As for Toto’s comments, there has never been one example of a concert or sports event or anything of the sort causing a change in values of the authoritarian host country. It is supreme arrogance to think F1 will somehow be different than literally every single event in history. And if you needed any more proof, what change has occurred in China, Russia, or Bahrain since F1 began racing there? Zero. F1 has raced in those countries for many years and nothing has changed. In fact, in some examples it’s now worse because these countries are even more emboldened by the relative success of their sportswashing.

  6. “I’d rather come here and make the spotlight shine on the region so it needs to be in a better place rather than say ‘I’m not going there, I don’t want to hear anything of it’.


    That’s never what happens though. These regimes remain unchanged but their behavior becomes normalized to some and forgotten by others. You don’t go to dinner with the neighbor down the street who had your next-door neighbor’s body cut up into pieces and brought home. You don’t associate with people who imprison or cut off the heads of people who advocate for fundamental freedoms.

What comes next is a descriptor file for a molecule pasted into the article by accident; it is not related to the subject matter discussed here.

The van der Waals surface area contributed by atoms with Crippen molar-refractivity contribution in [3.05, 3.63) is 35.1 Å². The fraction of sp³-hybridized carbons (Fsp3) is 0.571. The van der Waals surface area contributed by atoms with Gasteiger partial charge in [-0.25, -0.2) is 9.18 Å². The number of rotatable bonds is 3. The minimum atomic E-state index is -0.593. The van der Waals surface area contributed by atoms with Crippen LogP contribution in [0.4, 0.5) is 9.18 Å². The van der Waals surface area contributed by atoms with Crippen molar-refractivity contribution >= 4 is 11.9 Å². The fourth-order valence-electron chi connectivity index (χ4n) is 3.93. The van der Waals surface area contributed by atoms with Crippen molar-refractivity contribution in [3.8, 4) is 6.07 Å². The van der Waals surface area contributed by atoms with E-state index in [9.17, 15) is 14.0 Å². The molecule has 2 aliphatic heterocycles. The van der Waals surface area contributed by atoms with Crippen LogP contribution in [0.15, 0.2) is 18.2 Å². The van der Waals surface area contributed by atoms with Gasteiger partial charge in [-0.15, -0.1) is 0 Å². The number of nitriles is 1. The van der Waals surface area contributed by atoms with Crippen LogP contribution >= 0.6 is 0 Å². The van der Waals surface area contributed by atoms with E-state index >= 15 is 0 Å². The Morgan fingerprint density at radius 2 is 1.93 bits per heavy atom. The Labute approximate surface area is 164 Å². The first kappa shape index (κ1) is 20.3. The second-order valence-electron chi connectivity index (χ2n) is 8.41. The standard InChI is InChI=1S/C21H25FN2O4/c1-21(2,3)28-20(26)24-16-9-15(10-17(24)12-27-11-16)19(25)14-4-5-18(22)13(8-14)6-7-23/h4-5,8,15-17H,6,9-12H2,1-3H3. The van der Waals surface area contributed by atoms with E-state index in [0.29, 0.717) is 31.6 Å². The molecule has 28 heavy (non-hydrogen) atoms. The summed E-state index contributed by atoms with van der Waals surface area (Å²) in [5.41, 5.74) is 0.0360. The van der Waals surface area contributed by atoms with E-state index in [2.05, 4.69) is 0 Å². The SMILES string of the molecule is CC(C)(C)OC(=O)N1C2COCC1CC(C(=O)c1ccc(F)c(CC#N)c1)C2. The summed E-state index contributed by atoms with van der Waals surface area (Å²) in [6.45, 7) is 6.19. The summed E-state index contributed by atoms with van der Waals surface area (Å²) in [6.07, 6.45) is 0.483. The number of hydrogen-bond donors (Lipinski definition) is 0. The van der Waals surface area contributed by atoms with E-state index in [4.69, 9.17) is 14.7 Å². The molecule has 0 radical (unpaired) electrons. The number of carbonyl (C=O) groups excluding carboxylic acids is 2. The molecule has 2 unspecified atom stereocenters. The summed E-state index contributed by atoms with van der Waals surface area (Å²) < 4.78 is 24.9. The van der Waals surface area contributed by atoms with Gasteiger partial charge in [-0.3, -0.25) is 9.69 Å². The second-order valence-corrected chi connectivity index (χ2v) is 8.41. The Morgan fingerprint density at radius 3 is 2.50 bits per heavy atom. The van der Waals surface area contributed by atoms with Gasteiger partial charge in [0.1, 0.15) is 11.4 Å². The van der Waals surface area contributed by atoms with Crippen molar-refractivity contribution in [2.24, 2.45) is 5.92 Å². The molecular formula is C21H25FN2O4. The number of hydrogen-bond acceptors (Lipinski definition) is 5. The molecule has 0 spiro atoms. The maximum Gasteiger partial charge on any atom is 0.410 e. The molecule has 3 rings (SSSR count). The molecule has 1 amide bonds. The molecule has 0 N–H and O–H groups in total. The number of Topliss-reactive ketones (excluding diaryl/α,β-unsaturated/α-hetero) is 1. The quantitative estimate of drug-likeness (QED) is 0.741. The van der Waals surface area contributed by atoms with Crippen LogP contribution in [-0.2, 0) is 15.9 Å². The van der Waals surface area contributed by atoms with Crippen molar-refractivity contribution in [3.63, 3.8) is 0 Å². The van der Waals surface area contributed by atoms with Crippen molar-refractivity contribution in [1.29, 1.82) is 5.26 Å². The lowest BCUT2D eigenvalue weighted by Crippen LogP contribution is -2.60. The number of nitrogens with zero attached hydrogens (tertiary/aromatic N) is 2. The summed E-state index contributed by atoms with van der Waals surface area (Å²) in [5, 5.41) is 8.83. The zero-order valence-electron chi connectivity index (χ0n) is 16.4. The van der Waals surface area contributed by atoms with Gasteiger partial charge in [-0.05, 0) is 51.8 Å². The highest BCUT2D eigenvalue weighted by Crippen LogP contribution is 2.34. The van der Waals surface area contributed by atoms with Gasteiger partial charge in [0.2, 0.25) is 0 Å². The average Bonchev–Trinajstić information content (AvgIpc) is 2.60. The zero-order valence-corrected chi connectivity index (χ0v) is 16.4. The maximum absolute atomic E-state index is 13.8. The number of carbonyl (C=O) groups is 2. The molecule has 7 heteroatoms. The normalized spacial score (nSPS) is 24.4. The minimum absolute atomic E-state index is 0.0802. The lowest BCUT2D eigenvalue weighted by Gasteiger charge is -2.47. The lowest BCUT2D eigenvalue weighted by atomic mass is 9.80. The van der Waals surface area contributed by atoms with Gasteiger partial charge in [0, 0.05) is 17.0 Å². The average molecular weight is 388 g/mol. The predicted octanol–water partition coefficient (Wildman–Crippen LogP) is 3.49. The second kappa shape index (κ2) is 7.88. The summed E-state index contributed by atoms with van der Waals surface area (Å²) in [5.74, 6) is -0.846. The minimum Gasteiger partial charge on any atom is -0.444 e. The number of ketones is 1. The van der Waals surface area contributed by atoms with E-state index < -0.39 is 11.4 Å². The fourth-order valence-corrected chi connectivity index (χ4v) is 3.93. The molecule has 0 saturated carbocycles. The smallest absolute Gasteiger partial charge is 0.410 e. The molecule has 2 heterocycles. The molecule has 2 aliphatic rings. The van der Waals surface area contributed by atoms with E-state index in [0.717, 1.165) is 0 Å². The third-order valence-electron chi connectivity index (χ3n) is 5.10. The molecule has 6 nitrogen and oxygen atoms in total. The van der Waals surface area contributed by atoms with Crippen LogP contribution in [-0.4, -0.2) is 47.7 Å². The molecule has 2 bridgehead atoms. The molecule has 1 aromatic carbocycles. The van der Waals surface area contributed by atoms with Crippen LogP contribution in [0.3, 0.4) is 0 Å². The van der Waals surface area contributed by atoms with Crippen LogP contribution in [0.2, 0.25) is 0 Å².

1. Couldn’t agree more!

      If F1 is all about money and deals, so be it. But when they start claiming that taking dirty money and signing shady deals with dictatorships is actually good for the world, that’s just ridiculous. The level of hypocrisy is insane!

  7. So what he means is: “Until someone gets seriously hurt, we are going to race, even when there’s a rocket strike near the track.”

    1. From a security standpoint Brazil is probably the most dangerous event on the calendar. I would be so sad to see it go.

  8. Coventry Climax
    28th March 2022, 0:52

    Actions speak louder than words. So far, from Domenicali, it’s mainly words. For the few times there are actions, they contradict the words.

  9. F1 fans do not want to travel to Saudi to watch a race. end of story.